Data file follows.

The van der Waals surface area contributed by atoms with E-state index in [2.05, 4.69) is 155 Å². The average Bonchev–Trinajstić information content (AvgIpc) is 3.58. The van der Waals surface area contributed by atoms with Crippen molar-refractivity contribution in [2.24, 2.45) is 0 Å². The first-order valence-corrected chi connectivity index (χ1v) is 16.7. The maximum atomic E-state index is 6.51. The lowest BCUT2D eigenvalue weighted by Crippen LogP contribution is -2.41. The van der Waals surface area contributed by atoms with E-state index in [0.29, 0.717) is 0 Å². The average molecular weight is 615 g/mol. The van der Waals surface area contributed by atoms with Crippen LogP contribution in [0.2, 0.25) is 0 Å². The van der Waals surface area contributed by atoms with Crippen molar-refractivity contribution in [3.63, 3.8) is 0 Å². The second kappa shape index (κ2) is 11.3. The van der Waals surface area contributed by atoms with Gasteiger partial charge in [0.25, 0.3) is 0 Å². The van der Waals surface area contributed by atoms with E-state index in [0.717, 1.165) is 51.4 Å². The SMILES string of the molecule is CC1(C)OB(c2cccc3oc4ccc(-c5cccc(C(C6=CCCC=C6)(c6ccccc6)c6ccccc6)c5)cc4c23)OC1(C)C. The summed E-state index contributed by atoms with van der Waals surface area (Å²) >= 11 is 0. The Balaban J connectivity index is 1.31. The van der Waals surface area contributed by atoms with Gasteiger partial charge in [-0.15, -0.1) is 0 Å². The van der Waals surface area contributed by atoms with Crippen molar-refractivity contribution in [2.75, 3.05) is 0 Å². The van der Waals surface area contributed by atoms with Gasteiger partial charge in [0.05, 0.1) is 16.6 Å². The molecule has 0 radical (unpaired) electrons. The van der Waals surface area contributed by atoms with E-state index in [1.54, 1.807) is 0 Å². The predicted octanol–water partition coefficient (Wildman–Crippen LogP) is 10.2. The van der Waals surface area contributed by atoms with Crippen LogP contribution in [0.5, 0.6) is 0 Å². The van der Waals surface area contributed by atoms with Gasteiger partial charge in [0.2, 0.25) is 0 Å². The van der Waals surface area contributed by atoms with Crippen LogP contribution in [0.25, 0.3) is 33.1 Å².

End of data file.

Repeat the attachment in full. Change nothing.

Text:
The van der Waals surface area contributed by atoms with E-state index in [2.05, 4.69) is 155 Å². The average Bonchev–Trinajstić information content (AvgIpc) is 3.58. The van der Waals surface area contributed by atoms with Crippen molar-refractivity contribution in [2.24, 2.45) is 0 Å². The first-order valence-corrected chi connectivity index (χ1v) is 16.7. The maximum atomic E-state index is 6.51. The lowest BCUT2D eigenvalue weighted by Crippen LogP contribution is -2.41. The van der Waals surface area contributed by atoms with E-state index in [0.29, 0.717) is 0 Å². The average molecular weight is 615 g/mol. The van der Waals surface area contributed by atoms with Crippen LogP contribution in [0.2, 0.25) is 0 Å². The van der Waals surface area contributed by atoms with Crippen molar-refractivity contribution in [3.63, 3.8) is 0 Å². The second kappa shape index (κ2) is 11.3. The van der Waals surface area contributed by atoms with Gasteiger partial charge in [0.25, 0.3) is 0 Å². The van der Waals surface area contributed by atoms with E-state index in [0.717, 1.165) is 51.4 Å². The SMILES string of the molecule is CC1(C)OB(c2cccc3oc4ccc(-c5cccc(C(C6=CCCC=C6)(c6ccccc6)c6ccccc6)c5)cc4c23)OC1(C)C. The summed E-state index contributed by atoms with van der Waals surface area (Å²) >= 11 is 0. The Balaban J connectivity index is 1.31. The van der Waals surface area contributed by atoms with Gasteiger partial charge in [-0.15, -0.1) is 0 Å². The van der Waals surface area contributed by atoms with Crippen molar-refractivity contribution in [2.75, 3.05) is 0 Å². The van der Waals surface area contributed by atoms with Gasteiger partial charge in [0.05, 0.1) is 16.6 Å². The molecule has 0 radical (unpaired) electrons. The van der Waals surface area contributed by atoms with E-state index in [1.54, 1.807) is 0 Å². The predicted octanol–water partition coefficient (Wildman–Crippen LogP) is 10.2. The van der Waals surface area contributed by atoms with Crippen LogP contribution in [0.5, 0.6) is 0 Å². The van der Waals surface area contributed by atoms with Gasteiger partial charge in [0.2, 0.25) is 0 Å². The van der Waals surface area contributed by atoms with Crippen LogP contribution in [0.25, 0.3) is 33.1 Å².